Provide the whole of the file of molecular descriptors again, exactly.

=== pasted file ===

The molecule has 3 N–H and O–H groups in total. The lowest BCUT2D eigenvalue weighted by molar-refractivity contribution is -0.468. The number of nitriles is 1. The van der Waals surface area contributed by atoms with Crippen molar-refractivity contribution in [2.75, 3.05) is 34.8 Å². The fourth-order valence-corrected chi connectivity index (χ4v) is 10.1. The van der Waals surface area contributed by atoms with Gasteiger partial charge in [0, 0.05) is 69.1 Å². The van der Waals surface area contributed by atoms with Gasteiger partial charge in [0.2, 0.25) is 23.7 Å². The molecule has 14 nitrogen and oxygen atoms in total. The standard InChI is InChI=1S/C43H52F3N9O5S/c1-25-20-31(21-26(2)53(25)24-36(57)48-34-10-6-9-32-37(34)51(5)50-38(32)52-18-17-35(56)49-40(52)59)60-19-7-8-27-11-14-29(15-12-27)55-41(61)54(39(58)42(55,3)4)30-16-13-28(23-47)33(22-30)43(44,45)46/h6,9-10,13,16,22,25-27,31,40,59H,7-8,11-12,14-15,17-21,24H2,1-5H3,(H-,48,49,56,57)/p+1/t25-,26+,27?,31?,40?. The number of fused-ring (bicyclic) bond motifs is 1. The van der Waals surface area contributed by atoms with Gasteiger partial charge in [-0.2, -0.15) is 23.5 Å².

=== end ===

The molecule has 3 N–H and O–H groups in total. The lowest BCUT2D eigenvalue weighted by molar-refractivity contribution is -0.468. The number of nitriles is 1. The van der Waals surface area contributed by atoms with Crippen molar-refractivity contribution in [2.75, 3.05) is 34.8 Å². The fourth-order valence-corrected chi connectivity index (χ4v) is 10.1. The van der Waals surface area contributed by atoms with Gasteiger partial charge in [0, 0.05) is 69.1 Å². The van der Waals surface area contributed by atoms with Gasteiger partial charge in [0.2, 0.25) is 23.7 Å². The molecule has 14 nitrogen and oxygen atoms in total. The standard InChI is InChI=1S/C43H52F3N9O5S/c1-25-20-31(21-26(2)53(25)24-36(57)48-34-10-6-9-32-37(34)51(5)50-38(32)52-18-17-35(56)49-40(52)59)60-19-7-8-27-11-14-29(15-12-27)55-41(61)54(39(58)42(55,3)4)30-16-13-28(23-47)33(22-30)43(44,45)46/h6,9-10,13,16,22,25-27,31,40,59H,7-8,11-12,14-15,17-21,24H2,1-5H3,(H-,48,49,56,57)/p+1/t25-,26+,27?,31?,40?. The number of fused-ring (bicyclic) bond motifs is 1. The van der Waals surface area contributed by atoms with Gasteiger partial charge in [-0.2, -0.15) is 23.5 Å².